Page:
Why do volcanoes and earthquakes occur at destructive plate margins?

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Destructive plate margins are where a plate of higher density is subducted, or forced underneath, another, less dense plate.

This occurs due to convection currents in the mantle.

These are caused by radioactive decay which produces heat, causing the hotter, less dense material to rise and then sink when it cools down again (like the heating of a room by a radiator).

Volcanoes

Melting of the mantle occurs above the subducted plate.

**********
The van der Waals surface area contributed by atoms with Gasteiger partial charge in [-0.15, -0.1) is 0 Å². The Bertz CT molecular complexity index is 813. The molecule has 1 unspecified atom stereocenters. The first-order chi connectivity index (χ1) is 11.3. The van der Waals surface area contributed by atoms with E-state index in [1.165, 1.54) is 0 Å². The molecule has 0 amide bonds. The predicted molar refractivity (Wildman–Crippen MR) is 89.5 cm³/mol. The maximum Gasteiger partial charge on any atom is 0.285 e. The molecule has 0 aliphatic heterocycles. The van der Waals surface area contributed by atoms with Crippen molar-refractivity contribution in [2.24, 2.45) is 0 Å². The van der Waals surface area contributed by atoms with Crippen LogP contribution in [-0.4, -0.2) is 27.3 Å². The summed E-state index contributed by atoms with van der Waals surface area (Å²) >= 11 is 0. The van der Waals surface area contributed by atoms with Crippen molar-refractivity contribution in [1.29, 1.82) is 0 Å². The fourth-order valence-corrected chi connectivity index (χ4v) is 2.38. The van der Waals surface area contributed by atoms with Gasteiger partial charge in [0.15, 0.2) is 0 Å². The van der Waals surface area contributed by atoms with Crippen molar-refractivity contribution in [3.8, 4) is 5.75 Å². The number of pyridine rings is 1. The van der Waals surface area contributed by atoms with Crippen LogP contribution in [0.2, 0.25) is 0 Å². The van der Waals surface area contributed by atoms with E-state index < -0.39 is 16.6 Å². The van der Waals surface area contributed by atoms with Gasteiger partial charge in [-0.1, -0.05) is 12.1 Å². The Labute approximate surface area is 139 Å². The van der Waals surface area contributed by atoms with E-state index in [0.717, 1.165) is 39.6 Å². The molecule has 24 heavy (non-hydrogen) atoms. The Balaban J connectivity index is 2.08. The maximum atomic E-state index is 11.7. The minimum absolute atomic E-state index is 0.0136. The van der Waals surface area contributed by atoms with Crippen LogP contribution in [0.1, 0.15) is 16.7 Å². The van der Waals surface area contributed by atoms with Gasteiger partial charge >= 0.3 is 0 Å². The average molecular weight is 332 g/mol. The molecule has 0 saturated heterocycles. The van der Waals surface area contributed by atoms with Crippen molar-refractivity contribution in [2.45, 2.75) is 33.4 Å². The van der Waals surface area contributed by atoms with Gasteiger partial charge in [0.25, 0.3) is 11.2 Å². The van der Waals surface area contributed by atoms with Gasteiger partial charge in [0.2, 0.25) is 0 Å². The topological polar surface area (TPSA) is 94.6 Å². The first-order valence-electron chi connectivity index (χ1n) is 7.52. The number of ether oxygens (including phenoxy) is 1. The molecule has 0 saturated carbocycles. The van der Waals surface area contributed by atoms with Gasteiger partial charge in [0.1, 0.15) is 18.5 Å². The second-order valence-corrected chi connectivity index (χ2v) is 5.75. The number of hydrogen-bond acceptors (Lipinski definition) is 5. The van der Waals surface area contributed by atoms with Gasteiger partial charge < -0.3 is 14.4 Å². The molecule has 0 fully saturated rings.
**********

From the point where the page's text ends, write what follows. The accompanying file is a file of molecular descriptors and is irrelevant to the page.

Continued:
The magms (melt) is less dense, so it rises up towards the crust.

The magma pushes through the crust, and erupts at the earth's surface as a volcano.

This can be very explosive (example, Mount St Helens eruption, May 1980).

Earthquakes

As the plate is being subducted, it can sometimes become stuck on the overriding plate.

The subducting plate is still trying to force its way down into the mantle, so there is a build up of force.

This can also drag the overriding plate down with it (a good way to visualise this is to use your hands as the plates and see what happens when one gets 'stuck').

If enough force builds up, this causes the plates to jolt suddenly past each other, with the overriding plate pinging back up.

This releases energy, which is felt as an earthquake.

Laura S. GCSE Geography tutor

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